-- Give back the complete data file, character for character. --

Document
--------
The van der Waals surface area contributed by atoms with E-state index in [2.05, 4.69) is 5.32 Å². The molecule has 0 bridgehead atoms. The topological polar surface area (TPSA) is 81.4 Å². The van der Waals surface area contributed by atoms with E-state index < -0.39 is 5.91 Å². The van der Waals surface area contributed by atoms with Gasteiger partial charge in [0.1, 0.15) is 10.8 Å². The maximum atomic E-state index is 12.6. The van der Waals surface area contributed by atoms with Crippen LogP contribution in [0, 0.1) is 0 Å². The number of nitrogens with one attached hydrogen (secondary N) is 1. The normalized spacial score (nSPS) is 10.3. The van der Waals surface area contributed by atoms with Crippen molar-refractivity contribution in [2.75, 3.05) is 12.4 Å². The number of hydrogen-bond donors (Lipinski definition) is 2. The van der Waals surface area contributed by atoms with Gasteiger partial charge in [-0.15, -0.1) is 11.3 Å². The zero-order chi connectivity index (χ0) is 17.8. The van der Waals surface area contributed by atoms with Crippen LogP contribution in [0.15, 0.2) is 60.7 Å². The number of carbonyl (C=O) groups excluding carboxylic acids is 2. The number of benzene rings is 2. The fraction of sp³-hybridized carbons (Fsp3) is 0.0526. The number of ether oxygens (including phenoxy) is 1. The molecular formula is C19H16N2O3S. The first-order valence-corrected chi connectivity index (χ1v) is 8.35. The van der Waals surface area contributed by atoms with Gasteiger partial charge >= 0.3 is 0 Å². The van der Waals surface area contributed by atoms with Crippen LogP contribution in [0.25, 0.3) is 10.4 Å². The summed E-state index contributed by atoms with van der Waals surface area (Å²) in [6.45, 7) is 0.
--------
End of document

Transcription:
The van der Waals surface area contributed by atoms with E-state index in [2.05, 4.69) is 5.32 Å². The molecule has 0 bridgehead atoms. The topological polar surface area (TPSA) is 81.4 Å². The van der Waals surface area contributed by atoms with E-state index < -0.39 is 5.91 Å². The van der Waals surface area contributed by atoms with Gasteiger partial charge in [0.1, 0.15) is 10.8 Å². The maximum atomic E-state index is 12.6. The van der Waals surface area contributed by atoms with Crippen LogP contribution in [0, 0.1) is 0 Å². The number of nitrogens with one attached hydrogen (secondary N) is 1. The normalized spacial score (nSPS) is 10.3. The van der Waals surface area contributed by atoms with Crippen molar-refractivity contribution in [2.75, 3.05) is 12.4 Å². The number of hydrogen-bond donors (Lipinski definition) is 2. The van der Waals surface area contributed by atoms with Gasteiger partial charge in [-0.15, -0.1) is 11.3 Å². The zero-order chi connectivity index (χ0) is 17.8. The van der Waals surface area contributed by atoms with Crippen LogP contribution in [0.15, 0.2) is 60.7 Å². The number of carbonyl (C=O) groups excluding carboxylic acids is 2. The number of benzene rings is 2. The fraction of sp³-hybridized carbons (Fsp3) is 0.0526. The number of ether oxygens (including phenoxy) is 1. The molecular formula is C19H16N2O3S. The first-order valence-corrected chi connectivity index (χ1v) is 8.35. The van der Waals surface area contributed by atoms with Gasteiger partial charge >= 0.3 is 0 Å². The van der Waals surface area contributed by atoms with Crippen LogP contribution in [0.25, 0.3) is 10.4 Å². The summed E-state index contributed by atoms with van der Waals surface area (Å²) in [6.45, 7) is 0.